If you look at the unemployment reports from the Bureau of Labor Statistics, then you see average employee earnings rising steadily since 2006, despite the deep recession. But that's because those numbers don't take into account the wages lost by Americans who experience unemployment and settle for a lower-paying job. By that measure, the recession has caused a huge drop in wages.
Sudeep Reddy reports for the Wall Street Journal:
Many laid-off workers who have found new jobs are taking pay cuts or settling for part-time work when they get new ones, sometimes taking jobs far below their skill levels.
Economists had wondered how far this dynamic would go in this recession, and now the numbers are starting to show it: Between 2007 and 2009, more than half the full-time workers who lost jobs that they had held for at least three years and then found new full-time work by early last year reported wage declines, according to the Labor Department. Thirty-six percent reported the new job paid at least 20% less than the one they lost.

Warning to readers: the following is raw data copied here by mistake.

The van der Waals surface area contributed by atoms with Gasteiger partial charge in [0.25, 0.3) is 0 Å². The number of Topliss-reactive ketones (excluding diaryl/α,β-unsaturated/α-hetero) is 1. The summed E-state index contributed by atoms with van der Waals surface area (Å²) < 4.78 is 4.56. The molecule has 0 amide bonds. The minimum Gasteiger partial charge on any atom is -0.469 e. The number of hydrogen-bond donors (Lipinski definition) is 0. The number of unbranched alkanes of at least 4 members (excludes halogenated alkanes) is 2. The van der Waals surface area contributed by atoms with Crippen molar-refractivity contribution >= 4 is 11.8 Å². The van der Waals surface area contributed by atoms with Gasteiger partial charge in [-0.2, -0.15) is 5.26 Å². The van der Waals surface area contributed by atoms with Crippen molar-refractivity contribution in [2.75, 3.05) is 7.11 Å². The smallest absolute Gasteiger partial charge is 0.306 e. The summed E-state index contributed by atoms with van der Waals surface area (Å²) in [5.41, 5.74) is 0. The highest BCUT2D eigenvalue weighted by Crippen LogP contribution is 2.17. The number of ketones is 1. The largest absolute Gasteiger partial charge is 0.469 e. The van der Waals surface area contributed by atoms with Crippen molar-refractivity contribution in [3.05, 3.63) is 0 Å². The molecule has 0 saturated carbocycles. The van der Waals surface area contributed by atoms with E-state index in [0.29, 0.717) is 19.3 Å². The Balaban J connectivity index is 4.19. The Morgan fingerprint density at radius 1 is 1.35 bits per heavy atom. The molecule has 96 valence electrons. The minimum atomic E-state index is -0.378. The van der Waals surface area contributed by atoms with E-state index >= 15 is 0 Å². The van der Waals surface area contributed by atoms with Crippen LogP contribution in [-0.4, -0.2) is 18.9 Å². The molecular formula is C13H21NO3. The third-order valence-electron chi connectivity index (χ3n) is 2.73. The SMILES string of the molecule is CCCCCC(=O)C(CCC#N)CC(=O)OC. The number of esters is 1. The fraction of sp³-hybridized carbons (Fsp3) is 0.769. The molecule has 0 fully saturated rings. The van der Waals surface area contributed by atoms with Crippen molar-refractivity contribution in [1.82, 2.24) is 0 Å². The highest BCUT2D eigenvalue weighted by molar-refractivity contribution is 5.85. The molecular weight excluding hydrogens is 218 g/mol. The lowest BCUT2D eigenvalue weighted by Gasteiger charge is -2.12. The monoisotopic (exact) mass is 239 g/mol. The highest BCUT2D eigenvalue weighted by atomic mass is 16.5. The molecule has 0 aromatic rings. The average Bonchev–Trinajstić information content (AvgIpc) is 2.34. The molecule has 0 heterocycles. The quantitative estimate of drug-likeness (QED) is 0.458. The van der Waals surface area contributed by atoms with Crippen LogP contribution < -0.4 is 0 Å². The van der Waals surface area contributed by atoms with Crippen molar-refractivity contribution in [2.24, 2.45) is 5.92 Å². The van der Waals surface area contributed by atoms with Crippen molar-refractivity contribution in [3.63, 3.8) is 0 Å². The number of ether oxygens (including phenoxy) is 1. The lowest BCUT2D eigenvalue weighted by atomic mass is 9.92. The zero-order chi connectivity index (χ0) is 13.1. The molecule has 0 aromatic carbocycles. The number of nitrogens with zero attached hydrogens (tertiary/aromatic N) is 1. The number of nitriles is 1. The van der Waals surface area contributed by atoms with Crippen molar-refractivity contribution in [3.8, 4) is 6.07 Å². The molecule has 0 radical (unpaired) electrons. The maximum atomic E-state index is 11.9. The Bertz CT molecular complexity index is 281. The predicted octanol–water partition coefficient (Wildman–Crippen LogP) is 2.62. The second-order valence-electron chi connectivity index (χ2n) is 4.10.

It's hard to interpret this news as anything other than awful, but there are a few observations to make.
First, this isn't terribly surprising. For most of the industries hit hardest by the housing bubble's pop, good, high-paying jobs were lost. Since those jobs aren't coming back quickly, these people need to look to other industries. As a result, they will probably end up taking a job at a lower experience level than the position they they held before they were unemployed. This leads to precisely the problem noted above.